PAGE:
Breaking all the rules

So, what do you think they teach them over in the business school at Southern Methodist University--if they're not going to work for dad's law firm when they graduate, I mean? I can't help wondering, because we just met this guy, Scott King, who graduated, went into real estate, and when that didn't work out, he opened a restaurant. I think I could make better business decisions than that with my Latin degree.

Mr. King must have gotten smart somewhere, because the punch line is (of course) that his restaurant, Flying Burro, is a hit.

"Pat Snuffer told me, if you serve good food well, you don't have to worry about the rest of it." Pat Snuffer is right and King is, too, to listen to his neighbors. He's made a lot of friends in the neighborhood where he opened his restaurant in a prime corner spot across the street from The Grape and next to Greenville Avenue Bar and Grill--blue-blood Lower Greenville real estate.

The front of the menu reads, "Welcome to the Flying Burro, where we know we need some color on the walls," and King has got the team that put James Dean on the back wall of Kirby's--another neighborhood institution--painting a mural on his (blank) walls.

If there's one thing I've learned to watch out for, it's places run by people who opened a restaurant because they "thought it would be fun." King's motivation is close to that: He opened Flying Burro because he missed the Mexican food he enjoyed in his hometown of Silver City, New Mexico--another rule of thumb broken.

Dallas has a couple of other New Mexican-style Mexican restaurants, and one of them is pretty good, but both of them focus on the quality that (besides shopping opportunities) most attracts Dallasites to Santa Fe: visual charm. Conspicuously absent from Flying Burro are hornos, adobe, vigas or latillas, whimsical folk-art sculptures, or anything painted turquoise. Instead, Flying Burro is--like the majority of untouristy restaurants in New Mexico--pretty much decor-free, with the exception of the afore-mentioned mural-in-progress and a few overblown photographs.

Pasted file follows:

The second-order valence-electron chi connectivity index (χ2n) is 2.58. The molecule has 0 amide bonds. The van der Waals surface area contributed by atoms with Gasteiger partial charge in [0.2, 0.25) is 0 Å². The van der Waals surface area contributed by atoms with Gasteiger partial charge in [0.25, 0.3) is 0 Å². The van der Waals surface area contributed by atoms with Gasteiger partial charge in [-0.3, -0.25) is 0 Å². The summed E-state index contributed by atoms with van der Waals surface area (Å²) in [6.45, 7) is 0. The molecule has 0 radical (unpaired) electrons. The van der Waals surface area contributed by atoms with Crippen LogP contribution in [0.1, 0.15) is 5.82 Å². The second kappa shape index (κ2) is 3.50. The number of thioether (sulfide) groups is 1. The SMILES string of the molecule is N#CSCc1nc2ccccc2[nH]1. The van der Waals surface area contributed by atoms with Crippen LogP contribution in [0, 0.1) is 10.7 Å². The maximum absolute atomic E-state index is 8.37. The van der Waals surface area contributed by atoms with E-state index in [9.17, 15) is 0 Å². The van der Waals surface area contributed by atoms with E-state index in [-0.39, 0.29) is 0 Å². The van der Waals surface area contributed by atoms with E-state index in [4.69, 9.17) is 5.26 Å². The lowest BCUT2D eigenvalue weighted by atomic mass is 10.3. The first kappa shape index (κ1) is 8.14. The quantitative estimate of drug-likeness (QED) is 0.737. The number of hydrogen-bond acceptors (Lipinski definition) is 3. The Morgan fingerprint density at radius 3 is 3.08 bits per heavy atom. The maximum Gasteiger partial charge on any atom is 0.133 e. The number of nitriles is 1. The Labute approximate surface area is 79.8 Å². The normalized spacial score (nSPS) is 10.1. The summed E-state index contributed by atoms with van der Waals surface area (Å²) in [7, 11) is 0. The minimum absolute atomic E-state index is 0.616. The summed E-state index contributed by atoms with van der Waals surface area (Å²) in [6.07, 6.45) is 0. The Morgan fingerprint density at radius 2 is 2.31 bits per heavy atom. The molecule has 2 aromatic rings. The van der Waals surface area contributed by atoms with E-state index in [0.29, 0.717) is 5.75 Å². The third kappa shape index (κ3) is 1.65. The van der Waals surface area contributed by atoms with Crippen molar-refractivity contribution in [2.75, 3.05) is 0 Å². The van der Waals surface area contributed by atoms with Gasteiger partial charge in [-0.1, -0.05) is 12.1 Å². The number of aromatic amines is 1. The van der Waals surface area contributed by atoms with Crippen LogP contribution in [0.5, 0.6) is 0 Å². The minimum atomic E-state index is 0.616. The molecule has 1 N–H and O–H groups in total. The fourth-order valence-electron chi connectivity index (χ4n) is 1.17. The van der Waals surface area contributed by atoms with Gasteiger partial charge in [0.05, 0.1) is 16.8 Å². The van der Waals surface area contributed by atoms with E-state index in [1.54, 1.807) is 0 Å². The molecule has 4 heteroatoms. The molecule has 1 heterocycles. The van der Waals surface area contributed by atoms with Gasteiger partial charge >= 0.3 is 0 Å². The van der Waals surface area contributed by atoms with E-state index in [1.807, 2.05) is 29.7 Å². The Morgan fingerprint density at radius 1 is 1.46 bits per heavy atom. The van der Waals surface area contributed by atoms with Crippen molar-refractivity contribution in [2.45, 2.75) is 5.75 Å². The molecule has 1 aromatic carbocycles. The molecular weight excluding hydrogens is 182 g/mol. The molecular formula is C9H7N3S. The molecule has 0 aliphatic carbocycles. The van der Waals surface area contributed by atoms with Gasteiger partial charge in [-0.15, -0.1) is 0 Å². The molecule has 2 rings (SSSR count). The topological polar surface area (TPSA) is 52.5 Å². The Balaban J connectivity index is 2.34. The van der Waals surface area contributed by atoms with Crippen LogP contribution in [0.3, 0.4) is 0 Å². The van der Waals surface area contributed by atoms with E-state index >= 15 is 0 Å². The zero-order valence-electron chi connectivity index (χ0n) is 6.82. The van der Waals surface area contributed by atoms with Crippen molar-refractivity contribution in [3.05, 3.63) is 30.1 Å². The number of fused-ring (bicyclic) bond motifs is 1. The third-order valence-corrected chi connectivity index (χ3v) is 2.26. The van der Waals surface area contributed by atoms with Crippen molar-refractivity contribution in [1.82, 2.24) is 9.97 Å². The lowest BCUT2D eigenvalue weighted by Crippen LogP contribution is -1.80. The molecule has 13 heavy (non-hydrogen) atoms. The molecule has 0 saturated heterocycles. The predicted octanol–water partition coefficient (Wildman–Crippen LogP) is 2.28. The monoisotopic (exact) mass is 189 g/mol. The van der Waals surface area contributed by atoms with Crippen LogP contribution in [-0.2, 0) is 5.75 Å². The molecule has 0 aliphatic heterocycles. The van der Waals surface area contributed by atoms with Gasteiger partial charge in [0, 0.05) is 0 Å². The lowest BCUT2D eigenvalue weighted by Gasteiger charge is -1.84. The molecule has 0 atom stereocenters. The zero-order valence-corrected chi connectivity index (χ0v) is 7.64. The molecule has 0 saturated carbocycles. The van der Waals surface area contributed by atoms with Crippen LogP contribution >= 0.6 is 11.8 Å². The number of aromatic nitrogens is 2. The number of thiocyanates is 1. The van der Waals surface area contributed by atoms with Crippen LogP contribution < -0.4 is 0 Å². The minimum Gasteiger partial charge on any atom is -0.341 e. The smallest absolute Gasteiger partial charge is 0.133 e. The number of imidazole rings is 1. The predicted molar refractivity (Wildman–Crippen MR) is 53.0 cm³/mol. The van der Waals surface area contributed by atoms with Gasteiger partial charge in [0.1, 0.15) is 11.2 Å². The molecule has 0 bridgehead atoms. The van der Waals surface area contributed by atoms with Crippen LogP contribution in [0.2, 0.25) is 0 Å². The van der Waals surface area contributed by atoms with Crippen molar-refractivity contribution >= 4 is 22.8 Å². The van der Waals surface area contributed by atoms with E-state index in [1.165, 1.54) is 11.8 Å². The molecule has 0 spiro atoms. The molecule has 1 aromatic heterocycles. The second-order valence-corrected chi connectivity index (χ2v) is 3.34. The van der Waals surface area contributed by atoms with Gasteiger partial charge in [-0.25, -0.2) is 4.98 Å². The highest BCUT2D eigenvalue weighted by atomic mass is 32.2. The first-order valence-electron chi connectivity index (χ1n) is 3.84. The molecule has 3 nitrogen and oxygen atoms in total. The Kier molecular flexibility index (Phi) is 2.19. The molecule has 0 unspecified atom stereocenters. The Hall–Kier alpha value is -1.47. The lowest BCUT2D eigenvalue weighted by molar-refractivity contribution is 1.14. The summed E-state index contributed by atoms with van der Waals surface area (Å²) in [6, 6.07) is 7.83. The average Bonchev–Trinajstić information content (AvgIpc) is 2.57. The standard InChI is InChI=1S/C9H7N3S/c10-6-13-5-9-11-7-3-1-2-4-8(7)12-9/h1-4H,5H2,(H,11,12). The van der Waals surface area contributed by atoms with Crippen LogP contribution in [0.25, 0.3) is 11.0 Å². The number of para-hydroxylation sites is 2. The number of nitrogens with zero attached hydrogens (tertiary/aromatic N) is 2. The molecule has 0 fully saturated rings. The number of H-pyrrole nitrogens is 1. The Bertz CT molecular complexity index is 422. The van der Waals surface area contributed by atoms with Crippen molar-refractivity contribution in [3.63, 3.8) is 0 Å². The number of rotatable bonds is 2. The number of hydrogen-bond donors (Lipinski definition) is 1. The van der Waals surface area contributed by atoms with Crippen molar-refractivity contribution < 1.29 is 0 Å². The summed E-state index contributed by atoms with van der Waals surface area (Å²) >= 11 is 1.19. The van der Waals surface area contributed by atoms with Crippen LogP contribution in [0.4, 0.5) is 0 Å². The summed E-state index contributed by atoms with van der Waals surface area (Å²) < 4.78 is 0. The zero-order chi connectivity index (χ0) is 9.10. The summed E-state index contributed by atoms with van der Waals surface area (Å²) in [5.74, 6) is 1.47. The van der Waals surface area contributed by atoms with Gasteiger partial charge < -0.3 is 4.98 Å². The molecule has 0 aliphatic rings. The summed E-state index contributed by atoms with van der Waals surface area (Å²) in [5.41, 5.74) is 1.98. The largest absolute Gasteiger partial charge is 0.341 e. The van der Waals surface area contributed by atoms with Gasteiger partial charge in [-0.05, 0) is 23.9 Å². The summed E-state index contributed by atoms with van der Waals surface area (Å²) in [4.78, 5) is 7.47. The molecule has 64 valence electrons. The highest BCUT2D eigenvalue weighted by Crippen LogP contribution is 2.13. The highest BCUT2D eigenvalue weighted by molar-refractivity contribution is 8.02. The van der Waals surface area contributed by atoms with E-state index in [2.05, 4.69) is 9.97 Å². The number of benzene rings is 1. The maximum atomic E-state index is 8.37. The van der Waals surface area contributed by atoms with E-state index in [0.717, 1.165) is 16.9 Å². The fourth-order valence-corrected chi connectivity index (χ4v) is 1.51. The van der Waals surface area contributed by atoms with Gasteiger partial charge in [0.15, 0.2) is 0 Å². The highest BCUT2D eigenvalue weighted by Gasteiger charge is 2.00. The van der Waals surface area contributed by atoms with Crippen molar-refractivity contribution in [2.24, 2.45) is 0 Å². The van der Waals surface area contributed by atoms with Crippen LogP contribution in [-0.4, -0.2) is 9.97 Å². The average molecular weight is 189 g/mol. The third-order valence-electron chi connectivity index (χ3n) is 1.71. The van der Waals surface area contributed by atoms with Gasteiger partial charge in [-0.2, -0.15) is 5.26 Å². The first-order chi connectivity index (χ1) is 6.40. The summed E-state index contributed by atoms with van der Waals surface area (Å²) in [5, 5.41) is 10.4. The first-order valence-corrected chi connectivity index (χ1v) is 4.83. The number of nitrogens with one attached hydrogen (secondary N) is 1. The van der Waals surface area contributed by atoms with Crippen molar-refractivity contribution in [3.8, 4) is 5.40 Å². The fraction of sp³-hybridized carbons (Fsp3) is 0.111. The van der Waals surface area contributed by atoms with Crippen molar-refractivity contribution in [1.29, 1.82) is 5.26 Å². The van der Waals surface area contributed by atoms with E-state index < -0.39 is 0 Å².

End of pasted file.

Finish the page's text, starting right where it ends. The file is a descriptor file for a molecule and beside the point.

The only decorations in the bar are rows of bottles, a promising sign that fulfills itself if you order the Burro's top-shelf margarita and ask to have it made with fresh lime juice. You'll actually receive a hand-mixed drink in a salt-rimmed martini glass. (Perhaps more surprisingly, you can even taste the tequila in the frozen margaritas.)

So, the Burro's purpose is to serve New Mexican-style Mexican food, not Tex-Mex. There is a fairly clear distinction between the two, though it's not so clear at the Flying Burro. Of course, King's palate might have been polluted by his years at SMU. But even though the Burro's cuisine is far from purist, skirting the scorched-palate philosophy of much New Mexican food, it's purely good and that, as his good neighbor Pat pointed out, is the point.

New Mexican Mexican food and Tex-Mex food share the same roots, obviously, but instead of cowboys, New Mexico had Indians. Instead of cows, they had pigs, sheep, and turkeys and instead of oil and ranch money, they had none. So New Mexican food is usually more austere, earthier, and chile- rather than beef-based.

The Burro's food doesn't have the starkness that makes New Mexican chile, for instance, so elegant in contrast to the lush, beef-based Tex-Mex stew. In the New Mexican version, the chile pepper itself is the star, because chiles come from New Mexico. No one produces more and no one knows more about chile peppers than New Mexicans.

At Flying Burro the food has literally been beefed up: It's far richer and meatier than traditional New Mexican food. Even the colors are different: Some of the cheese is orange (in New Mexico, it's mostly blond) and there's no blue corn anywhere. But the chiles are plentiful and diverse. The menu actually specifies that it's a New Mexico Big Jim that's stuffed and fried to make the chile relleno.

The Sapilla combination plate is like a New Mexican version of a Tex-Mex combo: It offers a fat turkey and green-chile burrito, the shredded meat and chile folded into a tidy flour-tortilla package, along with two meaty tamales and a serving of chile con carne, blocks of beef stewed until tender in a fundamental brick-red chile sauce. Like a Tex-Mex plate, it has lots of protein, but the sharp green-chile bite and the stark red-chile sauce are essential New Mexican flavors.